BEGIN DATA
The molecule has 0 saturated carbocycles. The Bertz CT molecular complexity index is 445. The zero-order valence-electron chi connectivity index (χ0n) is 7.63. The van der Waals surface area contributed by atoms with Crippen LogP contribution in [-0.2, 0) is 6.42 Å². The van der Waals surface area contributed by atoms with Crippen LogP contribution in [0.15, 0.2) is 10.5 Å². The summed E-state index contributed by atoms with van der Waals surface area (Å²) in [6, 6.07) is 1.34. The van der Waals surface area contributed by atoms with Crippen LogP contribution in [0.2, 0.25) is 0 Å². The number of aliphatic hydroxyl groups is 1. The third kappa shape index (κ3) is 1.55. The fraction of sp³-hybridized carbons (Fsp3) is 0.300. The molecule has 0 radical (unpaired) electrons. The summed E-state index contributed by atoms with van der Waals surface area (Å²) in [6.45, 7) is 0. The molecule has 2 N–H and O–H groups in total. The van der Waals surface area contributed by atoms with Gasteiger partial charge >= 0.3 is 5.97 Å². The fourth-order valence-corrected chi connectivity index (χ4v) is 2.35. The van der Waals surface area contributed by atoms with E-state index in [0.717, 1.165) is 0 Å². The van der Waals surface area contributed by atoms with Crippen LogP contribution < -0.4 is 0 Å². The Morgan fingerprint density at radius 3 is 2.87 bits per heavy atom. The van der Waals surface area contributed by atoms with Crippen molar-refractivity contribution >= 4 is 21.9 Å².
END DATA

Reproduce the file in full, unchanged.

The molecule has 0 saturated carbocycles. The Bertz CT molecular complexity index is 445. The zero-order valence-electron chi connectivity index (χ0n) is 7.63. The van der Waals surface area contributed by atoms with Crippen LogP contribution in [-0.2, 0) is 6.42 Å². The van der Waals surface area contributed by atoms with Crippen LogP contribution in [0.15, 0.2) is 10.5 Å². The summed E-state index contributed by atoms with van der Waals surface area (Å²) in [6, 6.07) is 1.34. The van der Waals surface area contributed by atoms with Crippen LogP contribution in [0.2, 0.25) is 0 Å². The number of aliphatic hydroxyl groups is 1. The third kappa shape index (κ3) is 1.55. The fraction of sp³-hybridized carbons (Fsp3) is 0.300. The molecule has 0 radical (unpaired) electrons. The summed E-state index contributed by atoms with van der Waals surface area (Å²) in [6.45, 7) is 0. The molecule has 2 N–H and O–H groups in total. The van der Waals surface area contributed by atoms with Gasteiger partial charge >= 0.3 is 5.97 Å². The fourth-order valence-corrected chi connectivity index (χ4v) is 2.35. The van der Waals surface area contributed by atoms with E-state index in [0.717, 1.165) is 0 Å². The van der Waals surface area contributed by atoms with Crippen LogP contribution < -0.4 is 0 Å². The Morgan fingerprint density at radius 3 is 2.87 bits per heavy atom. The van der Waals surface area contributed by atoms with Crippen molar-refractivity contribution >= 4 is 21.9 Å².